Back home, and to add to eleven of a day or two ago, I caught another 8 Goldfinches from the flock of 50+ that’s in the neighbourhood, 2 more Greenfinch and a Robin. One of the Goldfinches was so young it wasn’t possible to ascertain the sex, but from the wing length and bill size a likely male. This plumage in October suggests it is one of a very late brood of September. 

Goldfinch - adult male

Goldfinch - juvenile

First winter Robin

Robin

Next was a bird I’ve never seen in the garden in almost fifteen years of living here, a Nuthatch, not just one but a male and a female in a net which had interrupted their flight line from the niger feeders. A very nice but also unexpected surprise as the species breeds uncommonly in this area. 

Nuthatch

Nuthatch

I thought back to earlier in the week when there was a Nuthatch at Fluke Hall, not a breeding site for the species but where Nuthatches occur infrequently in the spring, autumn or winter. It made me wonder if Nuthatches may be undergoing one of their periodic irruptions. 

An irruption is a dramatic, irregular migration of large numbers of birds to areas where they aren’t typically found, possibly at a great distance from their normal ranges. Depending on the species, irruptions may occur in cycles from 2-10 years, or they may be much more unpredictable. 

Several factors can lead to irruptive years for different birds. The most common cause is a lack of food in the birds’ normal wintering grounds; famine can force large numbers of birds to seek more plentiful habitats until seeds, flowers and insects return in the spring. Birds that feed on the seeds and catkins of birch, maple, pine, spruce and hemlock trees often irrupt when those types of trees have poor seed crops. 

Other causes for bird irruptions include unduly harsh cold or severe weather that may force birds to find more temperate wintering grounds, or overbreeding that may further deplete even plentiful food supplies. No matter what the cause of the irruption, however, it is difficult to predict where or when irrupting species may appear.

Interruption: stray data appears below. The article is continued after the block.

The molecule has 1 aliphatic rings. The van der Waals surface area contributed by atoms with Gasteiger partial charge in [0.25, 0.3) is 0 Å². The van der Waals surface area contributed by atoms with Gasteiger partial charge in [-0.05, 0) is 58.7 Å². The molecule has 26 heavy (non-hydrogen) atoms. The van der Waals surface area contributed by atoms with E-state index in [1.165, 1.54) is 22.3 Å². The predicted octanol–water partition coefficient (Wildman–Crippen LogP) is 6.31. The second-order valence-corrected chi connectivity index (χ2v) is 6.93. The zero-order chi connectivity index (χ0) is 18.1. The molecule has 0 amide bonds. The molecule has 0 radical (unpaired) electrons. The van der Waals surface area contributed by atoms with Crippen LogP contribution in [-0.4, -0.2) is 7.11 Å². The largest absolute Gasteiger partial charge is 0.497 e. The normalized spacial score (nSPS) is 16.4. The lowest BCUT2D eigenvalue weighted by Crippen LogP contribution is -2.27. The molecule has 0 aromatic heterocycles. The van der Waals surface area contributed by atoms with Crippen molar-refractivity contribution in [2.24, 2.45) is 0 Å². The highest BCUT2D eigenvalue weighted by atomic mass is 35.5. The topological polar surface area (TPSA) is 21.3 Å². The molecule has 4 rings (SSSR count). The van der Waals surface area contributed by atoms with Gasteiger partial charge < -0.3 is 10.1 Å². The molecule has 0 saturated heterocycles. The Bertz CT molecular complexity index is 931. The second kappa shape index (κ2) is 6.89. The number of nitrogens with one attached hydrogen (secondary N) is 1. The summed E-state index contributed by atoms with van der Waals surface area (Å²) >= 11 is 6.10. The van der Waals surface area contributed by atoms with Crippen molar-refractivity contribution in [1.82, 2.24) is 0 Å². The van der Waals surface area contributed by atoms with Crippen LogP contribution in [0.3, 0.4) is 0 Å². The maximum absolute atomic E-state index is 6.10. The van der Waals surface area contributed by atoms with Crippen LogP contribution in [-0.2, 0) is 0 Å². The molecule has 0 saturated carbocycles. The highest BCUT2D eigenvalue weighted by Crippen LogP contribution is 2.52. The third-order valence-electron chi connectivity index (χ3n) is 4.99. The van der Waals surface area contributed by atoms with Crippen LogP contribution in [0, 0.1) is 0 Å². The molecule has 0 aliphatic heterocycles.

Log in to Another Bird Blog soon where there will be more tales of the expected and maybe even the unexpected.

Linking today to Anni's Blog and Eileen's Saturday Blog.

Thursday, October 9, 2014

More Buzzard Bashing

Buzzards continue to be in the news for the right reasons as bird watchers celebrate the species success. Meanwhile Buzzards also make the headlines but for the wrong reasons. Yes, certain sections of the shooting fraternity continue to break the law by killing Buzzards.

Here’s the latest tale of a wretched mentality courtesy of Birdguides, Alan Tilmouth, Raptor Politics, and with not a little help from the splendid folk at The British Trust for Ornithology. 

Buzzard

Allen Lambert worked as a gamekeeper on the Stody estate in north Norfolk. On 1 October 2014, he appeared at Norwich Magistrates' Court and was found guilty of two charges relating to the killing of 10 Buzzards and a Sparrowhawk on the estate, and possession of pesticides and other items capable of being used to prepare poison baits.